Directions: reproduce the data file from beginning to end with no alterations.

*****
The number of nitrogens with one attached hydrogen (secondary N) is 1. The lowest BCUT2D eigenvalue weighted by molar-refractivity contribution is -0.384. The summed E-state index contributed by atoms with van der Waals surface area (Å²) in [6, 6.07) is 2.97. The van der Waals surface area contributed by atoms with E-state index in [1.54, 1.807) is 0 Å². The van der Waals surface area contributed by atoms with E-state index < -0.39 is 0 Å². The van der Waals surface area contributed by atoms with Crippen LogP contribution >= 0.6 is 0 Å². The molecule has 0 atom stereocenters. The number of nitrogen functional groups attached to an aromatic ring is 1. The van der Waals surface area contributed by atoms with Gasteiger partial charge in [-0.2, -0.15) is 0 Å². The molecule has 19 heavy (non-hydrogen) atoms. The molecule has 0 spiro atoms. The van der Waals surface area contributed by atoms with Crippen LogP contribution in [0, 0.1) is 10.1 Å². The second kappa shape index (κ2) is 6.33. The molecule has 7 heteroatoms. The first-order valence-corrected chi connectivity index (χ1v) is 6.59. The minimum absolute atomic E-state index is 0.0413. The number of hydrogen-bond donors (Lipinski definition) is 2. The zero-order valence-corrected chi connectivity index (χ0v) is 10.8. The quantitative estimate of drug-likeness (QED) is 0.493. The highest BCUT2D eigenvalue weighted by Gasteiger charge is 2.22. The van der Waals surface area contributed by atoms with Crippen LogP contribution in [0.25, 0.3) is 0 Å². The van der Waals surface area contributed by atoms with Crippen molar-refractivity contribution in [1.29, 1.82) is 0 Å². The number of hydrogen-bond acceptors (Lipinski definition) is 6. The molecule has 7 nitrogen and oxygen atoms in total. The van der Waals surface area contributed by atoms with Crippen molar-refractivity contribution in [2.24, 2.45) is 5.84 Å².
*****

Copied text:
The number of nitrogens with one attached hydrogen (secondary N) is 1. The lowest BCUT2D eigenvalue weighted by molar-refractivity contribution is -0.384. The summed E-state index contributed by atoms with van der Waals surface area (Å²) in [6, 6.07) is 2.97. The van der Waals surface area contributed by atoms with E-state index in [1.54, 1.807) is 0 Å². The van der Waals surface area contributed by atoms with E-state index < -0.39 is 0 Å². The van der Waals surface area contributed by atoms with Crippen LogP contribution >= 0.6 is 0 Å². The molecule has 0 atom stereocenters. The number of nitrogen functional groups attached to an aromatic ring is 1. The van der Waals surface area contributed by atoms with Gasteiger partial charge in [-0.2, -0.15) is 0 Å². The molecule has 19 heavy (non-hydrogen) atoms. The molecule has 0 spiro atoms. The van der Waals surface area contributed by atoms with Crippen LogP contribution in [0, 0.1) is 10.1 Å². The second kappa shape index (κ2) is 6.33. The molecule has 7 heteroatoms. The first-order valence-corrected chi connectivity index (χ1v) is 6.59. The minimum absolute atomic E-state index is 0.0413. The number of hydrogen-bond donors (Lipinski definition) is 2. The zero-order valence-corrected chi connectivity index (χ0v) is 10.8. The quantitative estimate of drug-likeness (QED) is 0.493. The highest BCUT2D eigenvalue weighted by Gasteiger charge is 2.22. The van der Waals surface area contributed by atoms with Crippen LogP contribution in [0.25, 0.3) is 0 Å². The van der Waals surface area contributed by atoms with Crippen molar-refractivity contribution in [1.29, 1.82) is 0 Å². The number of hydrogen-bond acceptors (Lipinski definition) is 6. The molecule has 7 nitrogen and oxygen atoms in total. The van der Waals surface area contributed by atoms with Crippen molar-refractivity contribution in [2.24, 2.45) is 5.84 Å².